Saturday, April 9, 2011
In their classic book Disney Animation, The Illusion of Life, veteran animators Frank Thomas and Ollie Johnston discuss how the Walt Disney studio shot live action film of actors to use as reference for the animation.
In the early years of the studio, film technology made it difficult to study reference footage frame by frame. Disney figured out a way to print “photostats” of each frame of a sequence so that they could be flipped through like animation drawings.
It was a mind-blowing revelation. Finally the animators could really study overlapping action and squash and stretch. They were amazed by the nuances that had completely eluded the early gag cartoon animators.
At first they brought in actors to help with a few sequences of each film. Vaudeville actors helped to work out gags and staging for Pinocchio (The recent DVD has special features showing the footage). The practice became more and more central to the process, particularly with films that used realistic characters.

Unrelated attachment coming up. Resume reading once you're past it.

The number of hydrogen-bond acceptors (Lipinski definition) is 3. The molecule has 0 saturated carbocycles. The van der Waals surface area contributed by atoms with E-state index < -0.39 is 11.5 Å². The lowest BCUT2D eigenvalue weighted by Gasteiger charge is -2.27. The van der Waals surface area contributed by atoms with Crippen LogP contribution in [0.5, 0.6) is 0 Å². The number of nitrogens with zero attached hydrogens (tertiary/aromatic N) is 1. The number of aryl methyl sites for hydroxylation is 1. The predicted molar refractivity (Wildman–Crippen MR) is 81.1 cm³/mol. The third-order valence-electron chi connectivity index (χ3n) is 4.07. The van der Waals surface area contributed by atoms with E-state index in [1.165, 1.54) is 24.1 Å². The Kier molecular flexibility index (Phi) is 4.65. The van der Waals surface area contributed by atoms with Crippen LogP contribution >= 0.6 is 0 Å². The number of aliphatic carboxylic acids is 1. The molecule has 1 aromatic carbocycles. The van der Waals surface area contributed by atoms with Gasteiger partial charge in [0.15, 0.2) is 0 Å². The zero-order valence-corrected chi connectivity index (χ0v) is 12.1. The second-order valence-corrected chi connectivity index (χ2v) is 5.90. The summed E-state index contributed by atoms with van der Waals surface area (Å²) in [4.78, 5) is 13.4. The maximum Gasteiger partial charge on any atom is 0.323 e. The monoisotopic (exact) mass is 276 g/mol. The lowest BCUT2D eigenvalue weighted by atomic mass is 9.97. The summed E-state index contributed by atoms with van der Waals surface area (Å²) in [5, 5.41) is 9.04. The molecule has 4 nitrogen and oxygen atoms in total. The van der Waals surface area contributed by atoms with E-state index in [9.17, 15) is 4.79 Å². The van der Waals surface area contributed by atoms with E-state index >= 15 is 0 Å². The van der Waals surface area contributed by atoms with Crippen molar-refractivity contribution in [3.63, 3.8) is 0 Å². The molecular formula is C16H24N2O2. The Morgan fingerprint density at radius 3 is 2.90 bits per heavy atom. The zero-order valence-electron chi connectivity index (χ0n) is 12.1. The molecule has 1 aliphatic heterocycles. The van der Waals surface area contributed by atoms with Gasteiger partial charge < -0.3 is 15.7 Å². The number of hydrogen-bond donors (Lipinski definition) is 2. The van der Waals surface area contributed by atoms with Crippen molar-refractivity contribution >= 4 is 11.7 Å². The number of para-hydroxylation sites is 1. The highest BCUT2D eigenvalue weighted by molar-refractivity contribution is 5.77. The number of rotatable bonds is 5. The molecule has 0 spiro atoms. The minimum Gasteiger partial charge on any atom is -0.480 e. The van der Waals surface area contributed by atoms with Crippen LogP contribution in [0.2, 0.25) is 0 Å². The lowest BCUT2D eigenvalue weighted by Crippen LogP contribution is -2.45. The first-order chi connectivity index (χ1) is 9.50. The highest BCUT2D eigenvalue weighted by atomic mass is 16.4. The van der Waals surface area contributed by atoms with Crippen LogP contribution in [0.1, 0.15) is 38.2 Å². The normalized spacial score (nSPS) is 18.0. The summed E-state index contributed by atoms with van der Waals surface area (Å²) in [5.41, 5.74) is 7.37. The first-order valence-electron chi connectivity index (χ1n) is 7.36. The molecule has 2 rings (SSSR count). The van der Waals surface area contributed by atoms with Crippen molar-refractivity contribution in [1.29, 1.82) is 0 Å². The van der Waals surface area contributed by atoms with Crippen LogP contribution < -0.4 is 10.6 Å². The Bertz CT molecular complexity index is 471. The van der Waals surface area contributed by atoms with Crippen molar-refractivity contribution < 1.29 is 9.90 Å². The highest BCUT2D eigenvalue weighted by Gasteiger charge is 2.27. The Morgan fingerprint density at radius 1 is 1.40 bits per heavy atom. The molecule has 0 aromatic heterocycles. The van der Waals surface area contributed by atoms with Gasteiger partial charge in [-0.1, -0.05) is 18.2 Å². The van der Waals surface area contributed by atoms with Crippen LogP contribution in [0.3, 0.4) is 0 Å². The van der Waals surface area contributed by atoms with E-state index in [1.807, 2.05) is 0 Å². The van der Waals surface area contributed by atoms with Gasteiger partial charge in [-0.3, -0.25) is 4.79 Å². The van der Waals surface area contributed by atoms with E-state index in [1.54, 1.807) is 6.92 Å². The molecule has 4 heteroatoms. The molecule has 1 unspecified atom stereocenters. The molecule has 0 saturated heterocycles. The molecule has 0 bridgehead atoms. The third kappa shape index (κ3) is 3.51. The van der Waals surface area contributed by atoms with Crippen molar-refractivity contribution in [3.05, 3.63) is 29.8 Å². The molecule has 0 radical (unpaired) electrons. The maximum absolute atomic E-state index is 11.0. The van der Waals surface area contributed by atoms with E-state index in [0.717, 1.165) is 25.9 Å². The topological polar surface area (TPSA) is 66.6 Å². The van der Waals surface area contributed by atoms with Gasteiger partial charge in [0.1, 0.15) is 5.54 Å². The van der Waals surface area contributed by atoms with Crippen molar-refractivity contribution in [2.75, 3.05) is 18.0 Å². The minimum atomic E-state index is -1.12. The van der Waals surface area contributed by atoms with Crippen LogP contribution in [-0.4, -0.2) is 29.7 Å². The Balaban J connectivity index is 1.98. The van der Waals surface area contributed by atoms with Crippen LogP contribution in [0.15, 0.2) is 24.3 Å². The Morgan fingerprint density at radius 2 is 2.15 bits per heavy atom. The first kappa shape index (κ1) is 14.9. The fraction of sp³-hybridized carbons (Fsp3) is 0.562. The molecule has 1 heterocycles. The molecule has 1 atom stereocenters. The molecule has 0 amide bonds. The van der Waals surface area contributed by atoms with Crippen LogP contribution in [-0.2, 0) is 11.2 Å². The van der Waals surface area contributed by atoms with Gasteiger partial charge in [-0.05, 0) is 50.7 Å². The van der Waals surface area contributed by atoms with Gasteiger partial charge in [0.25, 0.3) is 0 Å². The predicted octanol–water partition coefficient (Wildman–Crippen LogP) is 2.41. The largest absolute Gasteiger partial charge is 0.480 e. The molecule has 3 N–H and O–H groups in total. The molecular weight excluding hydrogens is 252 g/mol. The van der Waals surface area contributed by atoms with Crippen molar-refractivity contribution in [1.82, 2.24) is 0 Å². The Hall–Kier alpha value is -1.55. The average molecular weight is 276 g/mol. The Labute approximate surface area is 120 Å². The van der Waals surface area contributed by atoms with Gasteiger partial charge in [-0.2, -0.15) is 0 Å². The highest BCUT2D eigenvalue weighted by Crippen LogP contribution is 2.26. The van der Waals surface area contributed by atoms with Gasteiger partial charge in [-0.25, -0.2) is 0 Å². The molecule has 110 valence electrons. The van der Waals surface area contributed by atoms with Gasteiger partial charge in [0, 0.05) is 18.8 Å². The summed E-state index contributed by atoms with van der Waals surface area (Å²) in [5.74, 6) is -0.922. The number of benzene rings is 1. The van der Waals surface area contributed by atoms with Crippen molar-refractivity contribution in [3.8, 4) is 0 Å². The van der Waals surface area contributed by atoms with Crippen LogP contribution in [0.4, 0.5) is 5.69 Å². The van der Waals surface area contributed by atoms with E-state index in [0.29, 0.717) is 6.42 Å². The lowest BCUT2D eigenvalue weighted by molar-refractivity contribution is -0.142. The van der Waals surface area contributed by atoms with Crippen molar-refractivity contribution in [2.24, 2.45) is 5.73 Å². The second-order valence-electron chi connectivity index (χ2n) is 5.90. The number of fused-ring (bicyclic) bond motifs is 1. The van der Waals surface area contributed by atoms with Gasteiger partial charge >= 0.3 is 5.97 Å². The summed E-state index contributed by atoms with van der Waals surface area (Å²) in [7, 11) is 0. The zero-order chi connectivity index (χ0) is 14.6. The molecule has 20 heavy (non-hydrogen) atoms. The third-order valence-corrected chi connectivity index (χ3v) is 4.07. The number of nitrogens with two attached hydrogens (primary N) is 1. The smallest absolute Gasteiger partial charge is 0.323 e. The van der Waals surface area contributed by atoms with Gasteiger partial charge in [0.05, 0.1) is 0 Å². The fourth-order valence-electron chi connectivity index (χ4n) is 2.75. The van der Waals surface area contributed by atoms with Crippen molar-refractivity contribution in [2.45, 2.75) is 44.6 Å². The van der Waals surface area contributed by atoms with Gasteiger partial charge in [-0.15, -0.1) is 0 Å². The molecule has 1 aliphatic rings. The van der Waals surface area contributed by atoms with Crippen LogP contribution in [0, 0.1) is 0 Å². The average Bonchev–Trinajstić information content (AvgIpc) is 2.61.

When it came to producing Cinderella, money was tight after Fantasia, Bambi, and Pinocchio proved disappointing at the box office. Thomas and Johnston remember that “a new less expensive way to make the projected Cinderella as a full-fledged animated feature had to be found.”
The solution: live action footage was shot as a template for the entire film.
“All of Cinderella was shot very carefully with live actors, testing the cutting, the continuity, the staging, the characterizations, and the play between the characters. Only the animals were left as drawings, and story reels were made of those sketches to find the balance with the rest of the picture. Economically, we could not experiment....but the inventiveness and special touches in the acting that had made our animation so popular were lacking.”
Next month, ImagineFX magazine will include an article that I wrote called “My Preference for Reference,” about different kinds of reference and their pros and cons for illustrators. Watch for it.
Posted by James Gurney at Saturday, April 09, 2011